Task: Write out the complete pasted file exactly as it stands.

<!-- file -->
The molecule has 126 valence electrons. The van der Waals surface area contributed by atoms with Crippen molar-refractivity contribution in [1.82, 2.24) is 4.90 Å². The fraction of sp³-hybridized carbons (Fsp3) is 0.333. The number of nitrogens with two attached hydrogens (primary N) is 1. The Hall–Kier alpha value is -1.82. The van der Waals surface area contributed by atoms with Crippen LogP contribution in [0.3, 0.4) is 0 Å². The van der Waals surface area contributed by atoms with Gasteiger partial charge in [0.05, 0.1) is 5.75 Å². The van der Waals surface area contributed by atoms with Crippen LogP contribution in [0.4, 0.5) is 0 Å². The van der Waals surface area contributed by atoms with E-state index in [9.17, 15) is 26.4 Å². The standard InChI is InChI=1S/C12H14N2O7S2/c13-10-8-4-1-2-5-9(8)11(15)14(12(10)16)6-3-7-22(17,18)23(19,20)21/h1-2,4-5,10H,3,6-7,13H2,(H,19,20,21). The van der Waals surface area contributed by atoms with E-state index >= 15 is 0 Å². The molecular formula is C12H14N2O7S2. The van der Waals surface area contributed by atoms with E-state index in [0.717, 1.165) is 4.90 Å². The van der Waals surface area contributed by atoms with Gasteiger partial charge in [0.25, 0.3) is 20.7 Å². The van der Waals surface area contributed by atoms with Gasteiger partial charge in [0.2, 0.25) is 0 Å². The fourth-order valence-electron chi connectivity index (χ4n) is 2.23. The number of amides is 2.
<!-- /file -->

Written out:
The molecule has 126 valence electrons. The van der Waals surface area contributed by atoms with Crippen molar-refractivity contribution in [1.82, 2.24) is 4.90 Å². The fraction of sp³-hybridized carbons (Fsp3) is 0.333. The number of nitrogens with two attached hydrogens (primary N) is 1. The Hall–Kier alpha value is -1.82. The van der Waals surface area contributed by atoms with Crippen LogP contribution in [0.3, 0.4) is 0 Å². The van der Waals surface area contributed by atoms with Gasteiger partial charge in [0.05, 0.1) is 5.75 Å². The van der Waals surface area contributed by atoms with Crippen LogP contribution in [0.4, 0.5) is 0 Å². The van der Waals surface area contributed by atoms with E-state index in [9.17, 15) is 26.4 Å². The standard InChI is InChI=1S/C12H14N2O7S2/c13-10-8-4-1-2-5-9(8)11(15)14(12(10)16)6-3-7-22(17,18)23(19,20)21/h1-2,4-5,10H,3,6-7,13H2,(H,19,20,21). The van der Waals surface area contributed by atoms with E-state index >= 15 is 0 Å². The molecular formula is C12H14N2O7S2. The van der Waals surface area contributed by atoms with E-state index in [0.717, 1.165) is 4.90 Å². The van der Waals surface area contributed by atoms with Gasteiger partial charge in [0.25, 0.3) is 20.7 Å². The van der Waals surface area contributed by atoms with Gasteiger partial charge in [0.2, 0.25) is 0 Å². The fourth-order valence-electron chi connectivity index (χ4n) is 2.23. The number of amides is 2.